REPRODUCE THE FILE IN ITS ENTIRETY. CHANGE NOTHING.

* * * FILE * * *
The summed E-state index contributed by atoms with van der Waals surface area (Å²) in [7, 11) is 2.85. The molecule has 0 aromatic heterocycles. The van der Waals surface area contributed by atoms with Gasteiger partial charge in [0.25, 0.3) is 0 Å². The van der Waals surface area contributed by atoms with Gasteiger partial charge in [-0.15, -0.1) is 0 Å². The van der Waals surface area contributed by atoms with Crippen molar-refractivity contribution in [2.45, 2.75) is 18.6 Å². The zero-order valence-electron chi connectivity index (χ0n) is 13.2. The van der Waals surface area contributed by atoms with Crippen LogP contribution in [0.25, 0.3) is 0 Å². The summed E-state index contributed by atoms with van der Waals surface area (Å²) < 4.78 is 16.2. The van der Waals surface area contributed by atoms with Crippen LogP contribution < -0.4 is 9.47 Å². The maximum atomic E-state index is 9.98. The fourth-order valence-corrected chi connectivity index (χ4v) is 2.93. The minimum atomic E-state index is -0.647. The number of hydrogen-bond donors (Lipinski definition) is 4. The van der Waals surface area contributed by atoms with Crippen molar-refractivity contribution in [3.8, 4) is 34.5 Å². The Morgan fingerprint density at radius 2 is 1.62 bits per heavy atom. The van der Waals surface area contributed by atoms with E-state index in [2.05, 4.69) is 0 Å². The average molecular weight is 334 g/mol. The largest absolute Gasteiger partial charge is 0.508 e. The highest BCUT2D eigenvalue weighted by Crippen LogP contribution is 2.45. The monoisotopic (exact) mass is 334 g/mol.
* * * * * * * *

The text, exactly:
The summed E-state index contributed by atoms with van der Waals surface area (Å²) in [7, 11) is 2.85. The molecule has 0 aromatic heterocycles. The van der Waals surface area contributed by atoms with Gasteiger partial charge in [0.25, 0.3) is 0 Å². The van der Waals surface area contributed by atoms with Gasteiger partial charge in [-0.15, -0.1) is 0 Å². The van der Waals surface area contributed by atoms with Crippen molar-refractivity contribution in [2.45, 2.75) is 18.6 Å². The zero-order valence-electron chi connectivity index (χ0n) is 13.2. The van der Waals surface area contributed by atoms with Crippen LogP contribution in [0.25, 0.3) is 0 Å². The summed E-state index contributed by atoms with van der Waals surface area (Å²) < 4.78 is 16.2. The van der Waals surface area contributed by atoms with Crippen LogP contribution < -0.4 is 9.47 Å². The maximum atomic E-state index is 9.98. The fourth-order valence-corrected chi connectivity index (χ4v) is 2.93. The minimum atomic E-state index is -0.647. The number of hydrogen-bond donors (Lipinski definition) is 4. The van der Waals surface area contributed by atoms with Crippen molar-refractivity contribution in [3.8, 4) is 34.5 Å². The Morgan fingerprint density at radius 2 is 1.62 bits per heavy atom. The van der Waals surface area contributed by atoms with E-state index in [2.05, 4.69) is 0 Å². The average molecular weight is 334 g/mol. The largest absolute Gasteiger partial charge is 0.508 e. The highest BCUT2D eigenvalue weighted by Crippen LogP contribution is 2.45. The monoisotopic (exact) mass is 334 g/mol.